Last May, the town of Joplin, Missouri, was hit by one of the worst tornados in US history — An EF-5 that tore through the middle of town, leaving a path of destruction a mile wide, and five miles long. I mean, there was virtually nothing left standing in the tornado zone, because is moved so slowly over the town. Entire neighborhoods were wiped out. A middle school and high school were lost. Hundreds of residents were killed – many who were caught off guard, because there was just a little bit of warning – but even with warning, in the path of a such a destructive force of nature, there wasn’t much more anyone could do beyond getting into their basements and cellars, and praying.
I have an odd connection to Joplin. It’s the town in Unwind that the character CyFi is trying to get to. Joplin is home for the unwound kid in his head. The town becomes the focal point for one of the most pivotal scenes for the book. I had never been there, and the reason I chose it was, like the tornado itself, pretty random. I needed a town in that general area, so I settled on Joplin, and did as much research as I could on the town, including familiarizing myself with the high school mascot, and which sports teams were the most successful. I had a fictional connection to Joplin, but fiction often feels very real.
When I heard about the disaster my heart went out to the people of Joplin. Usually I wait for invitations for author visits, but this time, just as school started in August, I sent out e-mails to all the school librarians in Joplin, asking if they would like an author visit, free of charge. Within hours I had responses from several of them saying they would love me to come, so we worked it out, and I spent a day in Joplin a few weeks ago.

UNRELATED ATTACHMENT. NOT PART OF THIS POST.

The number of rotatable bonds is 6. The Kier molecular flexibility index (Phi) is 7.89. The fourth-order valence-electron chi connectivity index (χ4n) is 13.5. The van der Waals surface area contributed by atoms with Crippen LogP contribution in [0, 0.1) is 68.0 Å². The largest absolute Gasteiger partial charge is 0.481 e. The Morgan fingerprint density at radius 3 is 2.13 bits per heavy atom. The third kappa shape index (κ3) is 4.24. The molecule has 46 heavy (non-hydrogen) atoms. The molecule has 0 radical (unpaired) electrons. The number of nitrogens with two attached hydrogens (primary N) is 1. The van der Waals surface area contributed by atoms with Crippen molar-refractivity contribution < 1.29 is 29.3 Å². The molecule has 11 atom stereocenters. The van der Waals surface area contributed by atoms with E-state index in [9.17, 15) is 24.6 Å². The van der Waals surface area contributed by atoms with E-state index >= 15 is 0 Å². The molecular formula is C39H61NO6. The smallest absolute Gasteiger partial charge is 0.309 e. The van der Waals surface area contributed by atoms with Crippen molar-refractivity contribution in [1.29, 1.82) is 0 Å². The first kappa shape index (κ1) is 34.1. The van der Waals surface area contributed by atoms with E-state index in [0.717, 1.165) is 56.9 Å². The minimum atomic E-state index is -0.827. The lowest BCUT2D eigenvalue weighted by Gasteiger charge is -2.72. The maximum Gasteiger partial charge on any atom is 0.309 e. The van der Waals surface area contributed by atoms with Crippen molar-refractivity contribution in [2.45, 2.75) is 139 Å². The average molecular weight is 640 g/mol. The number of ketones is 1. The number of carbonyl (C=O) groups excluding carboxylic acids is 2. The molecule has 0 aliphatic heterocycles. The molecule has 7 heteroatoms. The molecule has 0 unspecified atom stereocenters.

I was met at the airport by Cari Rerat, the public library’s teen librarian. Cari’s home had been right in the tornado’s path.
“We heard the sirens, and went down into our basement. When we came out, our entire neighborhood was gone,” she told me. “What was left of the neighbor’s house had been dropped on top of my car, in a very Oz-like way, and our house didn’t have a single external wall left.”
I could only stare dumbfounded, unable to imagine how it must feel to have your world literally torn away around you.
Cari, and school librarian Debbie Heim spent the following day shuttling me to four schools and the public library, for a total of six presentations. I have to tell you, I have never been so well received, and have never felt so rewarded as I did speaking to the kids of Joplin.
The high school population was divided, and relocated to an empty mall department store, and an older vacant school building downtown. The lost middle school was relocated to another temporary location, but otherwise it was business as usual. Life and learning goes on.
Debbie drove me through the tornado zone. Even though much of the rubble had been removed, the sheer scope of this swath of devastation is impossible to convey. She took me past the ruins of the high school – which was still being demolished. It was hard not to get emotional. Out front, the broken school sign had several iron letters missing from it. It said. “__OP__ HIGH SCHOOL.” Some one had painted in an H, and an E, so it read “HOPE HIGH SCHOOL.” I still get choked up thinking about it.
I heard many stories of tragedy and survival – but there was one thread that ran through all of it – Selflessness. The people of Joplin were not crushed by this crushing event, instead they rose up, and helped one another. It set the entire tone of the disaster relief effort – people coming from all over the nation to do whatever they could to help. I have never seen so much courage and strength shown in the face of misfortune.
Before I left, I was given, as a souvenir, a brick from the high school. It now occupies a place of honor on my special keepsake shelf, beside my piece of the Berlin Wall.
I found myself deeply inspired by the folks of Joplin. Visiting was an experience I will never forget.